BRAHMS Piano Concertos (Maltempo)

Author: 
Harriet Smith
PCL10145. BRAHMS Piano Concertos (Maltempo)BRAHMS Piano Concertos (Maltempo)

BRAHMS Piano Concertos (Maltempo)

  • Concerto for Piano and Orchestra No. 1
  • Concerto for Piano and Orchestra No. 2

Brendel, Fleisher, Freire, Gilels, Graffman, Hough, Kovacevich, Lewis, Rubinstein, Serkin: 10 reasons why anyone contemplating recording the Brahms concertos should give pause. That’s not to say there haven’t been some fine accounts from younger artists coming my way of late, not least Sunwook Kim with Mark Elder and Adam Laloum with Kazuki Yamada. But this one, from Vincenzo Maltempo and the Mitteleuropa Orchestra under Marco Guidarini, doesn’t really have enough individuality to make its mark.

Certainly Maltempo has the technique to play both concertos with conviction (not surprising, given that he has made a name for himself playing Alkan, and my esteemed colleague Patrick Rucker much liked his Liszt Hungarian Rhapsodies, 2/17). But I find a lack of subtlety in his approach in both concertos. In the opening movement of the D minor First, for example, the theme (from 4'48") lacks a sense of line that you find in the finest, while the chordal passage (from 6'15") begins well enough but then Maltempo can’t resist overdoing rubato – at least to these ears. The mighty octave-writing also comes across somewhat opaquely.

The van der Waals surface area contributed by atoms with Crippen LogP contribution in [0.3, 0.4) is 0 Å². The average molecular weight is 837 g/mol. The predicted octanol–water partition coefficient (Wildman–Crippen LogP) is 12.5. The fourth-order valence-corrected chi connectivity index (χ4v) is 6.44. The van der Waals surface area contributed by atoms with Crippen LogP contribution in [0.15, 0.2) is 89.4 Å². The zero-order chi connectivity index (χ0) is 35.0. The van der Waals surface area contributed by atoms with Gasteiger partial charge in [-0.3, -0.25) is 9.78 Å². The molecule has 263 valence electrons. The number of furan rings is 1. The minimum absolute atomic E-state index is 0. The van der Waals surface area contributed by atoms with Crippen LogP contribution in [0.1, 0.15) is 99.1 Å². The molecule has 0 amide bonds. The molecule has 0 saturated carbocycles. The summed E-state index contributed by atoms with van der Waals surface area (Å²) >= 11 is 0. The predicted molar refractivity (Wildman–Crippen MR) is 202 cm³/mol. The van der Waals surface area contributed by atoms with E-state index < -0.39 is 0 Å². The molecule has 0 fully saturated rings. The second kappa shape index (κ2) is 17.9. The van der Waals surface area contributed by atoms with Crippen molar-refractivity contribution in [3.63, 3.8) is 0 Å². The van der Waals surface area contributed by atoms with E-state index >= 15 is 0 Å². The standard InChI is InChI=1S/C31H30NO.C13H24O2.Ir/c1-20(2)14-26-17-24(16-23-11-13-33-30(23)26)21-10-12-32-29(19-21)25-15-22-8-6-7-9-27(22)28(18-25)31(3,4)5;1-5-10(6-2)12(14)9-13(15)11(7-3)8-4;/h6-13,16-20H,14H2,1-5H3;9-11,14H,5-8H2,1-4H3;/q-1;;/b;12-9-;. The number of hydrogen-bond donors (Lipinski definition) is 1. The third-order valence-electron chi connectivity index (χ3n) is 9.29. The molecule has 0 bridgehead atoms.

The orchestra itself is also not that noteworthy – entries are sometimes ragged, the wind is less characterful than some and the beautiful opening of the slow movement passes for relatively little (just hear Harding or Elder here for a masterclass in the shaping of lines). And the closing Rondo doesn’t dance as Lewis’s does. This movement is also afflicted by various noises off (eg from 0'55").

The horn solo that opens the Second Concerto immediately suggests we’re in for a long listen – less a matter of tempo than of phrasing. Again, there’s nothing wrong with Maltempo’s playing technically – but it doesn’t stand out among the myriad versions. The Allegro appassionato goes at a decent speed but the accentuation tends to hold up rather than drive matters forwards. The (uncredited) cello soloist in the Andante gives it his (or her) all, but again rubato can be a bit overdone in the movement as a whole and the finale is short on grace. Overall, I fear, not competitive.

Gramophone Subscriptions

From£67/year

Gramophone Print

Gramophone Print

no Digital Edition
no Digital Archive
no Reviews Database
no Events & Offers
From£67/year
Subscribe
From£67/year

Gramophone Reviews

Gramophone Reviews

no Print Edition
no Digital Edition
no Digital Archive
no Events & Offers
From£67/year
Subscribe
From£67/year

Gramophone Digital Edition

Gramophone Digital Edition

no Print Edition
no Reviews Database
no Events & Offers
From£67/year
Subscribe

If you are a library, university or other organisation that would be interested in an institutional subscription to Gramophone please click here for further information.

© MA Business and Leisure Ltd. 2018